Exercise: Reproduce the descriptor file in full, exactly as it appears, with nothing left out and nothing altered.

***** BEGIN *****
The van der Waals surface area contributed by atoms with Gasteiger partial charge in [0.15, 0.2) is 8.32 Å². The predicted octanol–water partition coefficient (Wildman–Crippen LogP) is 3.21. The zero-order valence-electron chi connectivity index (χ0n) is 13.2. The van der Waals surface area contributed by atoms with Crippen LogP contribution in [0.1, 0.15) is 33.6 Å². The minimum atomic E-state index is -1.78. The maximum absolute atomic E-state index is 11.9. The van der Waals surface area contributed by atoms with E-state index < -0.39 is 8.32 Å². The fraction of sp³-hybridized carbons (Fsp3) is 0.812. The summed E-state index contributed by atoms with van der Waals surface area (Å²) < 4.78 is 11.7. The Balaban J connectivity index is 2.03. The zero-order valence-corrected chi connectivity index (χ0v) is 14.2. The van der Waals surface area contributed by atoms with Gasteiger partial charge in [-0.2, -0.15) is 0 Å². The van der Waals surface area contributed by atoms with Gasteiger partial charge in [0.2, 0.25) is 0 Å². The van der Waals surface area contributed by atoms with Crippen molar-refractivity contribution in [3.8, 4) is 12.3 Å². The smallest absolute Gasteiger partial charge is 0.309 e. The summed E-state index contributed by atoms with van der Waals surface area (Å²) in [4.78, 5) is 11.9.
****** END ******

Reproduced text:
The van der Waals surface area contributed by atoms with Gasteiger partial charge in [0.15, 0.2) is 8.32 Å². The predicted octanol–water partition coefficient (Wildman–Crippen LogP) is 3.21. The zero-order valence-electron chi connectivity index (χ0n) is 13.2. The van der Waals surface area contributed by atoms with Crippen LogP contribution in [0.1, 0.15) is 33.6 Å². The minimum atomic E-state index is -1.78. The maximum absolute atomic E-state index is 11.9. The van der Waals surface area contributed by atoms with E-state index < -0.39 is 8.32 Å². The fraction of sp³-hybridized carbons (Fsp3) is 0.812. The summed E-state index contributed by atoms with van der Waals surface area (Å²) < 4.78 is 11.7. The Balaban J connectivity index is 2.03. The zero-order valence-corrected chi connectivity index (χ0v) is 14.2. The van der Waals surface area contributed by atoms with Gasteiger partial charge in [-0.2, -0.15) is 0 Å². The van der Waals surface area contributed by atoms with Gasteiger partial charge in [0.2, 0.25) is 0 Å². The van der Waals surface area contributed by atoms with Crippen molar-refractivity contribution in [3.8, 4) is 12.3 Å². The smallest absolute Gasteiger partial charge is 0.309 e. The summed E-state index contributed by atoms with van der Waals surface area (Å²) in [4.78, 5) is 11.9.